We demonstrate speckle photography using an optically addressed multiple quantum well spatial light modulator. An optical Fourier transform is used to allow real-time displacement measurements.
© 1998 Optical Society of America
Speckle photography is a well known and widely used non-destructive evaluation tool.  Because it is a remote, non contact, whole field technique it has found particular use in metrology. Applications of speckle photography include surface deformation analysis, under mechanical or thermal loading conditions, and determination of in-plane translation and rotation. [2–5] Speckle photography has also been used for three dimensional particle velocimetry measurements.
Laser speckle photography uses coherent light to illuminate the surface of interest. A lens collects the reflected light which is then recorded by a suitable medium, e.g. photographic film or a CCD array. Because the surface is rough, the reflected light will necessarily contain speckle. The size of the speckle is determined by the F number of the imaging system. An applied strain, or in-plane displacement of the surface, causes a shift in the speckle pattern which is proportional to the direction of the local deformation. The whole surface displacement field is determined from a Fourier analysis of a double exposure speckle image.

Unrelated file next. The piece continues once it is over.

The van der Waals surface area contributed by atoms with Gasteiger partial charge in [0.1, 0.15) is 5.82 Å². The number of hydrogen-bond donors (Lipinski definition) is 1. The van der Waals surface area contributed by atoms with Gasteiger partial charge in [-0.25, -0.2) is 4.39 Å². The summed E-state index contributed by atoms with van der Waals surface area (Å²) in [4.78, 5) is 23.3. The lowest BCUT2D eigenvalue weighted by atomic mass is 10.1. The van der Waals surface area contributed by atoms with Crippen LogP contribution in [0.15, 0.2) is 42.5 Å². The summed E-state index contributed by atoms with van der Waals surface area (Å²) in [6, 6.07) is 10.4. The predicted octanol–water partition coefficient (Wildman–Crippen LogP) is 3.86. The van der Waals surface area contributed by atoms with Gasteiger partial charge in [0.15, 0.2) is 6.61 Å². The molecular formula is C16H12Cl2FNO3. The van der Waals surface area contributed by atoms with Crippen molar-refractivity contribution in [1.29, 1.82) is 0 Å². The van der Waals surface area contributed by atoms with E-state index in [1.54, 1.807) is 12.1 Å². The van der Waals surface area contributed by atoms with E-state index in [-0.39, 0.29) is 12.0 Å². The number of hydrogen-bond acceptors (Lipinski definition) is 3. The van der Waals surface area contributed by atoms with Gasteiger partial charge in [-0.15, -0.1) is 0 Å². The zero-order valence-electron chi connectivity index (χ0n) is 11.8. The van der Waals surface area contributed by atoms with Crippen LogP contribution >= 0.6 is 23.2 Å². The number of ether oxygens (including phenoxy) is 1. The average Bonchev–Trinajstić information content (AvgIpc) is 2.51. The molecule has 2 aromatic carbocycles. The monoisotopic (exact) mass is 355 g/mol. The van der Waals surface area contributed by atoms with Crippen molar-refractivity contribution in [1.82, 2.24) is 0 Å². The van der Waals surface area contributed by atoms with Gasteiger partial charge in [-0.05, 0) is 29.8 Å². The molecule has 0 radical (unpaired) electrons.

Early implementation of speckle photography used photographic film to record the double-exposure of the surface speckle. Point wise determination of the displacement field was made by scanning a laser beam through the negative of the double speckle pattern. The direction and magnitude of the local displacement is determined from the orientation and spacing of the Young’s fringes that result from the optical Fourier transform. A substantial increase in speed has been realized by replacing the photographic film with a CCD camera. However, this approach requires a digital Fourier transform, making real time analysis difficult.